An Anti-pastoral More Grimm than Grim
Review of Forest Primeval by Vievee Francis (Triquarterly Books / Northwestern University Press, 2015), 104 pgs, $16.95.
Vievee Francis’s Forest Primeval opens, “I want to put down what the mountain has awakened.” It’s not going to be pretty. The opening poem’s title, “Another Antipastoral,” makes clear that if this is a book of nature poetry, it’s not going to be conventional or Romantic, nor will the words come with ease. Francis writes, “There’s a bleat in my throat. Words fail me here. Can you understand?” There’s a suggestion that the forest awakens something hidden inside the self, something only partially digested: “How could I know what slept inside?” the speaker asks, “What would rend my fantasies to cud and up / from this belly’s wet straw-strewn field— / / these soundings.” I can’t help but think there’s another meaning implicit in the colloquial use of “put down,” that is, a need to kill or stifle whatever has come to life in this encounter. Beauty and violence are never far from each other in this book.
Henry Wadsworth Longfellow’s “Evangeline” haunts the book’s opening section, but only so that the poet can explicitly reject his fairytale version of the forest. “This is the forest primeval,” Longfellow memorably wrote, his pine trees speaking in sad and prophetic voices about a lost people, the Acadian settlers driven out of the forests by the British. Quoting his description of the forest as “home of the happy,” Francis retorts, “I would not say so. Rather settled.” Though the book doesn’t name the place, press coverage suggests that forests outside of Asheville are the setting of these opening poems. She knew cities and she knew another South, she says, but these dark forests of western North Carolina are something entirely different, where “what is felled takes on // a form it could not have imagined.” “I thought I understood,” she writes, “but / now I have come to this ridge.”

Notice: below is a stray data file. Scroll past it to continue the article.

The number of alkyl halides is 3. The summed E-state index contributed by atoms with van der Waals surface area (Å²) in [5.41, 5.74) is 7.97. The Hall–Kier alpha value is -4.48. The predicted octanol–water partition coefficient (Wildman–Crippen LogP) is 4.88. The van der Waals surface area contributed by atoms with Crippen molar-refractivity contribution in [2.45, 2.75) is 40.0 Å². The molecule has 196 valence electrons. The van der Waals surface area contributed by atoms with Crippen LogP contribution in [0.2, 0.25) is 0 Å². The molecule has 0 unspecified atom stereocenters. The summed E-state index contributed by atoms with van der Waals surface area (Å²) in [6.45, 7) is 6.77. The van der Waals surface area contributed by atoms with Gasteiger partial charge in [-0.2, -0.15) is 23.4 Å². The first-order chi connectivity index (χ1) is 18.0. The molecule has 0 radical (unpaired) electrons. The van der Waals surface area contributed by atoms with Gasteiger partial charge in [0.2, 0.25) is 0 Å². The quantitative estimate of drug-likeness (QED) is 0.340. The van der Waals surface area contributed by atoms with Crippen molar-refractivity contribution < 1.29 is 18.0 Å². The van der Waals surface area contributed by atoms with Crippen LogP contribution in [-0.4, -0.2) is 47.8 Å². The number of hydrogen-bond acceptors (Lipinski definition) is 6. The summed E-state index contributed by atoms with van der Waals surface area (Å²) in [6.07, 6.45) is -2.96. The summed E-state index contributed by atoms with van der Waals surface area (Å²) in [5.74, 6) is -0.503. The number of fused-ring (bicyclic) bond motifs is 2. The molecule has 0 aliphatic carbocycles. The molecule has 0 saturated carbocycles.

Though elements of these poems may suggest Tennyson’s vision of a Darwinian nature, all tooth and claw, or the brutal agricultural antipastoral of Ted Hughes, Francis’s antipastoral is both more fantastic and more nostalgic. There are stunning, almost surreal poems like “Emancipation,” in which “starlings exploded from your chest. / How many had you swallowed?” And there are poems evoking the speaker’s grandmother and her life as a black woman in the rural South (that other South), such as the beautiful poem “Skinned,” which moves quickly from skinning animals to a meditation on black skin and identity. “I’m as country as she didn’t want me to be,” Francis writes. The poem briefly veers into sentimental images—“Cream of Wheat with coffee. Front porch. Corncob”—but resists sentimentality by insisting on the place of race, on skin others label “unsightly” but the grandchild finds beautiful. “You are the prettiest,” she says, though she concludes, “I want to forget, but I have my mirrors.”
I will admit that the opening poems suggested a direction the book might take that was, in fact, abandoned halfway through. The antipastoral note still sounds, but halfway into the book, the woods become more fairytale than real, more Grimm than grim. The poems are taken over by blues lyrics, retold fairytales, by grandmothers and wolves and beasts of a decidedly mythic bent—Howlin’ Wolf, yes, but also Frankenstein, Sleeping Beauty, Beauty and the Beast, Bluebeard, the swan brothers, the fisherman’s wife. As she admits in “Paradise,” a poem about grandfathers and storytelling and the darkness of the pine woods of Texas, she was “a beggar for stories to counter such dusk.” But if stories are a form of resistance against the darkness, her retellings remain resolutely dark. “Monsters will feast upon Beauty /,” she writes, “as they have always done” (in “On the Last Day”), and in these stories there’s a very slim difference “between knowing / and knowing better” (“Seen Through”).